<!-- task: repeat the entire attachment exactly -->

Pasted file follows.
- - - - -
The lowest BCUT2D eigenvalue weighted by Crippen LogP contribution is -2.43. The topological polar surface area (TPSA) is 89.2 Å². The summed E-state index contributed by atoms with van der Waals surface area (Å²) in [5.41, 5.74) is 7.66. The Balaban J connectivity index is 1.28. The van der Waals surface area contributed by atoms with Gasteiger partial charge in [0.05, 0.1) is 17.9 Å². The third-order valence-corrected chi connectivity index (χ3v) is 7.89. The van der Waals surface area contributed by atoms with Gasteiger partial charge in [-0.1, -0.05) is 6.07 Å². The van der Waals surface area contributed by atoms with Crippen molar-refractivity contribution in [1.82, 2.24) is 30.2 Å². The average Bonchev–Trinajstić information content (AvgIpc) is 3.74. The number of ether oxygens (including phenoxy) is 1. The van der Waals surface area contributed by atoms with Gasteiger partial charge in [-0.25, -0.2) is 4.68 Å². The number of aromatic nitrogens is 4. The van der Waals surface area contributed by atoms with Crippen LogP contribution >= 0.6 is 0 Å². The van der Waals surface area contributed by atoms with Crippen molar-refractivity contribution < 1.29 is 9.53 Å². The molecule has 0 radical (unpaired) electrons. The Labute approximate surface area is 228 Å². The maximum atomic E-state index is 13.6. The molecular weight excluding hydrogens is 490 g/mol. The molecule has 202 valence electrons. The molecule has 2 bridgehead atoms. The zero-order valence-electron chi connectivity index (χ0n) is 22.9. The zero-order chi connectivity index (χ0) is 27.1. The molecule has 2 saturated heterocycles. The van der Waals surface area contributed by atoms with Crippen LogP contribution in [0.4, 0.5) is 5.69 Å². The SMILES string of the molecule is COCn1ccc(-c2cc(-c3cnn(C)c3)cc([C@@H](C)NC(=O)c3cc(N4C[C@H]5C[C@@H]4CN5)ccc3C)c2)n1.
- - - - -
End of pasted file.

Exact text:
The lowest BCUT2D eigenvalue weighted by Crippen LogP contribution is -2.43. The topological polar surface area (TPSA) is 89.2 Å². The summed E-state index contributed by atoms with van der Waals surface area (Å²) in [5.41, 5.74) is 7.66. The Balaban J connectivity index is 1.28. The van der Waals surface area contributed by atoms with Gasteiger partial charge in [0.05, 0.1) is 17.9 Å². The third-order valence-corrected chi connectivity index (χ3v) is 7.89. The van der Waals surface area contributed by atoms with Gasteiger partial charge in [-0.1, -0.05) is 6.07 Å². The van der Waals surface area contributed by atoms with Crippen molar-refractivity contribution in [1.82, 2.24) is 30.2 Å². The average Bonchev–Trinajstić information content (AvgIpc) is 3.74. The number of ether oxygens (including phenoxy) is 1. The van der Waals surface area contributed by atoms with Gasteiger partial charge in [-0.25, -0.2) is 4.68 Å². The number of aromatic nitrogens is 4. The van der Waals surface area contributed by atoms with Crippen LogP contribution >= 0.6 is 0 Å². The van der Waals surface area contributed by atoms with Crippen molar-refractivity contribution < 1.29 is 9.53 Å². The molecule has 0 radical (unpaired) electrons. The Labute approximate surface area is 228 Å². The maximum atomic E-state index is 13.6. The molecular weight excluding hydrogens is 490 g/mol. The molecule has 202 valence electrons. The molecule has 2 bridgehead atoms. The zero-order valence-electron chi connectivity index (χ0n) is 22.9. The zero-order chi connectivity index (χ0) is 27.1. The molecule has 2 saturated heterocycles. The van der Waals surface area contributed by atoms with Crippen LogP contribution in [0.4, 0.5) is 5.69 Å². The SMILES string of the molecule is COCn1ccc(-c2cc(-c3cnn(C)c3)cc([C@@H](C)NC(=O)c3cc(N4C[C@H]5C[C@@H]4CN5)ccc3C)c2)n1.